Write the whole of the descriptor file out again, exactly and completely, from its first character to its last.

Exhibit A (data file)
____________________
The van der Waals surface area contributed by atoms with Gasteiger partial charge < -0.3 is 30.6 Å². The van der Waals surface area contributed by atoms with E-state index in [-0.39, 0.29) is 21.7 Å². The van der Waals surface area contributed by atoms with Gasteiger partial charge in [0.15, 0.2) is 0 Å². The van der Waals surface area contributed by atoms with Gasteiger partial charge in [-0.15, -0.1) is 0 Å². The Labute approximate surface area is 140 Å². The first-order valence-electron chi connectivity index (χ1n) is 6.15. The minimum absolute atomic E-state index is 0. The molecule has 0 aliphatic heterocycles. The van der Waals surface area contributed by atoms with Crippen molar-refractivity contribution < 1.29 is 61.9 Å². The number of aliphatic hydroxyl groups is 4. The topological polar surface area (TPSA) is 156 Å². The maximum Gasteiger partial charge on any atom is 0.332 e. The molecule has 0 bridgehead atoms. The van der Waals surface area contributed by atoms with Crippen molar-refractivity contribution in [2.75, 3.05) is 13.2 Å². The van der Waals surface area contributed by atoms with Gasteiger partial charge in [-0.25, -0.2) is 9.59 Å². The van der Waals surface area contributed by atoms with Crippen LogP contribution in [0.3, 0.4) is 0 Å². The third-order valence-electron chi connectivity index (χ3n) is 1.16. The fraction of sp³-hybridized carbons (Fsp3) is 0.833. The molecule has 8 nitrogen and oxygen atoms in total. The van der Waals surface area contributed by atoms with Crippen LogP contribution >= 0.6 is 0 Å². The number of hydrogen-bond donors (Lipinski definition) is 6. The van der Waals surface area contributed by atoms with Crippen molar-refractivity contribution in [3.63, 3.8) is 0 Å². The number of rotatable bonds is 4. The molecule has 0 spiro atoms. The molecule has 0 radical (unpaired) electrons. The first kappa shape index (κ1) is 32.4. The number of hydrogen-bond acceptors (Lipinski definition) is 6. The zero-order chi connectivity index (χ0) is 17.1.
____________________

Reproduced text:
The van der Waals surface area contributed by atoms with Gasteiger partial charge < -0.3 is 30.6 Å². The van der Waals surface area contributed by atoms with E-state index in [-0.39, 0.29) is 21.7 Å². The van der Waals surface area contributed by atoms with Gasteiger partial charge in [0.15, 0.2) is 0 Å². The van der Waals surface area contributed by atoms with Gasteiger partial charge in [-0.15, -0.1) is 0 Å². The Labute approximate surface area is 140 Å². The first-order valence-electron chi connectivity index (χ1n) is 6.15. The minimum absolute atomic E-state index is 0. The molecule has 0 aliphatic heterocycles. The van der Waals surface area contributed by atoms with Crippen molar-refractivity contribution < 1.29 is 61.9 Å². The number of aliphatic hydroxyl groups is 4. The topological polar surface area (TPSA) is 156 Å². The maximum Gasteiger partial charge on any atom is 0.332 e. The molecule has 0 bridgehead atoms. The van der Waals surface area contributed by atoms with Crippen molar-refractivity contribution in [2.75, 3.05) is 13.2 Å². The van der Waals surface area contributed by atoms with Gasteiger partial charge in [-0.25, -0.2) is 9.59 Å². The van der Waals surface area contributed by atoms with Crippen LogP contribution in [0.3, 0.4) is 0 Å². The third-order valence-electron chi connectivity index (χ3n) is 1.16. The fraction of sp³-hybridized carbons (Fsp3) is 0.833. The molecule has 8 nitrogen and oxygen atoms in total. The van der Waals surface area contributed by atoms with Crippen LogP contribution >= 0.6 is 0 Å². The number of hydrogen-bond donors (Lipinski definition) is 6. The van der Waals surface area contributed by atoms with Crippen molar-refractivity contribution in [3.63, 3.8) is 0 Å². The number of rotatable bonds is 4. The molecule has 0 spiro atoms. The molecule has 0 radical (unpaired) electrons. The first kappa shape index (κ1) is 32.4. The number of hydrogen-bond acceptors (Lipinski definition) is 6. The zero-order chi connectivity index (χ0) is 17.1.